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Different names - artistic talent: does it run in the family? You decide.

All in the Family: Cousins win scholarships from renowned state theatre group

Some things never change: the girls as toddlers at the piano and now, all grown up! Nicole Garamella and Emma Incometta both won scholarships from the prestigious Paper Mill Playhouse.
Diane Lilli
Posted

They say talent runs in families. In the Caldwells, two young cousins seem to prove that this adage is true. Like a family trait that travels beyond geography and time, cousins with a shared love of theatre have received news they share something both rare and precious.

Cousins Nicole Garamella and Emma Incometta, both seniors in High School, got word that they each received a prestigious Paper Mill Playhouse.

But don’t worry: these two young talents were not in competition, vying for one prize in the world of theatre. Instead, Nicole won the performance scholarship and Emma won the technical scholarship, each worth $1,000.

When asked if they were close growing up, the girls both said yes. And, no surprise, they also grew up enjoying singing, piano and theatre. Still, each girl is busy in her own senior year, so the idea that both would win these awards is surprising. The Paper Mill scholarships are a very popular and fiercely competitive contest, and the two cousins each with their own focus and their own unique last name, had no idea they would both win - during the very same year.

Emma attends Bergen Academies, a magnet school in Hackensack, while her cousin Nicole is a senior at James Caldwell High, in the Caldwells.

Though none of their grandparents were known for singing or acting, Nicole said her father did radio duets. Emma added, “I got my love of theatre from my mom. We took singing lessons and were in shows together all the time. She started running Properties and Set Decoration so I started hanging around backstage, too.”

As per training, both cousins said they were had a strong support system at home and were encouraged to train from an early age.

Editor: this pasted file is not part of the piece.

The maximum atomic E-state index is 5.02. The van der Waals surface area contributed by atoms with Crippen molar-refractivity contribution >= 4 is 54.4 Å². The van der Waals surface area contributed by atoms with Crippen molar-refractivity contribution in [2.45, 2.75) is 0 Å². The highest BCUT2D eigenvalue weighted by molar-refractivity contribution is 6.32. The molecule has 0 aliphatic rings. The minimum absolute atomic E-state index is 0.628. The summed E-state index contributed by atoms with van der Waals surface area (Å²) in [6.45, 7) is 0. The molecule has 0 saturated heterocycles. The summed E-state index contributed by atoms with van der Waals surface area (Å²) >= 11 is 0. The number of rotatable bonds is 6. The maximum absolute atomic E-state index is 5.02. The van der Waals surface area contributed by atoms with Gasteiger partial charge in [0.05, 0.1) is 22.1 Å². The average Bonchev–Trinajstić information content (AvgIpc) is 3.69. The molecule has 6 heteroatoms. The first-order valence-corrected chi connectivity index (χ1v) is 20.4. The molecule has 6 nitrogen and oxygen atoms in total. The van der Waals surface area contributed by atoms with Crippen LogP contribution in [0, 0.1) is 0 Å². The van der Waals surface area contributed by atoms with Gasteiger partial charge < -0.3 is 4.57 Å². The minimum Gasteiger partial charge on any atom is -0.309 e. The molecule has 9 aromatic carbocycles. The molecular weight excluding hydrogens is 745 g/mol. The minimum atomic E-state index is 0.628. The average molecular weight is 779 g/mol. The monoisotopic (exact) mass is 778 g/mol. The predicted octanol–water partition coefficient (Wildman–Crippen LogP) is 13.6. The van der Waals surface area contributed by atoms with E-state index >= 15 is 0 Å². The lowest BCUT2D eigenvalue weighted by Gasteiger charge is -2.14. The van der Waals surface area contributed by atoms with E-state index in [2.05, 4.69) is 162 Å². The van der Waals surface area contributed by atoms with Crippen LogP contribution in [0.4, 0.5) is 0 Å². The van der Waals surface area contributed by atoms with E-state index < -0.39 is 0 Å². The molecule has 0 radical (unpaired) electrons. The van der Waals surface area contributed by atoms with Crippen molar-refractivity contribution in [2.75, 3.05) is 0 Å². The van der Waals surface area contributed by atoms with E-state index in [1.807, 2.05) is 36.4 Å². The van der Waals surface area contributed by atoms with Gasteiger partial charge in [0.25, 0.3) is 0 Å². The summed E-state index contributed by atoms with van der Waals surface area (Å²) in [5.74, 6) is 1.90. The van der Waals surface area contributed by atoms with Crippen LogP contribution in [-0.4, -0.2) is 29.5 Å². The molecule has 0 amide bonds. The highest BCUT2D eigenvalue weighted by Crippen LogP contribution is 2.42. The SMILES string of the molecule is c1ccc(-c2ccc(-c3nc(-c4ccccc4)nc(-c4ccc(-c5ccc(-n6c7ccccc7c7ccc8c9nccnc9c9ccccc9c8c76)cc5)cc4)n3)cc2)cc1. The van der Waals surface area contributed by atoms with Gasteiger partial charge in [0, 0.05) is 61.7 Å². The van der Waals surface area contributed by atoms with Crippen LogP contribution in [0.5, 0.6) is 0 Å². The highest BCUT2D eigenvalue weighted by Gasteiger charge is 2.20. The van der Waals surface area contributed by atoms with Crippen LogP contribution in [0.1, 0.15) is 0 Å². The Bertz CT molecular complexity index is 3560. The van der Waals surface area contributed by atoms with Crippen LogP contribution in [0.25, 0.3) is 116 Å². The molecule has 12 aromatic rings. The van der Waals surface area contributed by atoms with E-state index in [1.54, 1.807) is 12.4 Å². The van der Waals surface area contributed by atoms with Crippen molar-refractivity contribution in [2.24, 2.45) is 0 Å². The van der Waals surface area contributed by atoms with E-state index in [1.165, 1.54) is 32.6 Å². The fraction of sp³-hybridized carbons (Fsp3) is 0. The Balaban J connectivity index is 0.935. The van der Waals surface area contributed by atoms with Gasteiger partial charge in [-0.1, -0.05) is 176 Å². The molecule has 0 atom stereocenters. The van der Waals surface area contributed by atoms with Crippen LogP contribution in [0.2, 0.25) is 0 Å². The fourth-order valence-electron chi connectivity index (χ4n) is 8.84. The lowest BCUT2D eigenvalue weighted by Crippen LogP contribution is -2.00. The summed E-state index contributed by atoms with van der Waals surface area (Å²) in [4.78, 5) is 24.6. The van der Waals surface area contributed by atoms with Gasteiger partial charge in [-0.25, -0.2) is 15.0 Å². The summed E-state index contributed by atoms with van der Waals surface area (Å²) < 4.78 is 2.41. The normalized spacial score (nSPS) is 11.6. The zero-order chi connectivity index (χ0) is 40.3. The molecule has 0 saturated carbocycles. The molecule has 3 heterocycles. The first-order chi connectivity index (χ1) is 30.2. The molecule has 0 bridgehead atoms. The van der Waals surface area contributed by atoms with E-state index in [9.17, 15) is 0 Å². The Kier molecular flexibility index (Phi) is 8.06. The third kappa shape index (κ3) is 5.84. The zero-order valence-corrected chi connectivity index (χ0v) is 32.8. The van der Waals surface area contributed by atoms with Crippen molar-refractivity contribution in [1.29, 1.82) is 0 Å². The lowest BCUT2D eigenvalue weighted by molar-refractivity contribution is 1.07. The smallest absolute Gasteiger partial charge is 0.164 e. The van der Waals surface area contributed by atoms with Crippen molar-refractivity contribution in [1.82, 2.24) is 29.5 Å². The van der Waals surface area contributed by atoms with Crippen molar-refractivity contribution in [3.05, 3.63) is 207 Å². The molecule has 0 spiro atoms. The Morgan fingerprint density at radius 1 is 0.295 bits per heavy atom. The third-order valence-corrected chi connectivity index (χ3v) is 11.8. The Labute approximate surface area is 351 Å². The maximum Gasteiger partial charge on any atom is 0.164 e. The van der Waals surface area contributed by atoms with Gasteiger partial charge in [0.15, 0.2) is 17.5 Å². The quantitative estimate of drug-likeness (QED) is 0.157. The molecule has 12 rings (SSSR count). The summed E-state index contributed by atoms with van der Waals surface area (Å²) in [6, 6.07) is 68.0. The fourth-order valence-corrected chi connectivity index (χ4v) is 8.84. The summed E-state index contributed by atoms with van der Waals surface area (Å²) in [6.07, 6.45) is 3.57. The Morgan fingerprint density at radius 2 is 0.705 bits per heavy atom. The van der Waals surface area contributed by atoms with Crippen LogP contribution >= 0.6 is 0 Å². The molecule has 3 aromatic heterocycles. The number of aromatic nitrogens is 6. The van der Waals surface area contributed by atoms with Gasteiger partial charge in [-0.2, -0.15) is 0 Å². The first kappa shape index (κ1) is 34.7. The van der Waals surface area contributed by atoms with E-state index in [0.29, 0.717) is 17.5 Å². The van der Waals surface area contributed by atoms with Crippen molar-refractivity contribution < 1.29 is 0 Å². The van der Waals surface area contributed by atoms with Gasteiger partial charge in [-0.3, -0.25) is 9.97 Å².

“I started taking voice lessons and performing in musical theatre when I was 6 years old,” said Emma. “I started doing backstage work when I was about 10. I started actually stage managing my sophomore year of high school.”

Nicole said she began taking classes at the age of ten, taking lessons and working in theatre.

As to how they each found out about their exciting scholarships, both Nicole and Emma were in different spots and only compared notes afterwards.

“I had figured I didn't get it because I thought the applicants were to hear back on the Friday,” said Emma. “But I got home from a rehearsal at around 11:30 on Monday night and saw a big letter from Paper Mill and started jumping around. I woke my mom up to tell her the good news! Knowing how professional and prestigious Paper Mill Playhouse is, I feel so honored that they recognized my hard work and everything I've learned in the past four years.”

Nicole said she was also thrilled.

“I was extremely excited,” she said. “Papermill has been a huge goal for me for the past few years, and this validated the effort.”

Now, with both girls headed off to college, Nicole to Marymount Manhattan College and Emma to University of North Carolina, School of the Arts, it’s a sure bet their strong familial bond along with their shared love of theatre will keep them close.

As Emma studies for her BFA Stage Management and Nicole focuses on her acting with a concentration in musical theatre, with hopes to add directing and playwriting concentrations, don’t be surprised if this dynamic drama duo shows up together one day on a major stage.

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Kudos to these cousins for each winning her own Paper Mill Playhouse! No wonder the scholarships are so competitive (well, you wrote that the scholarships are a "competitive contest," but we all do our best to translate your writing into English)! QUESTION, though...isn't there only one Paper Mill Playhouse? If so, how could each cousin win her own?

Ah, the mysteries....

Schoolma'arm

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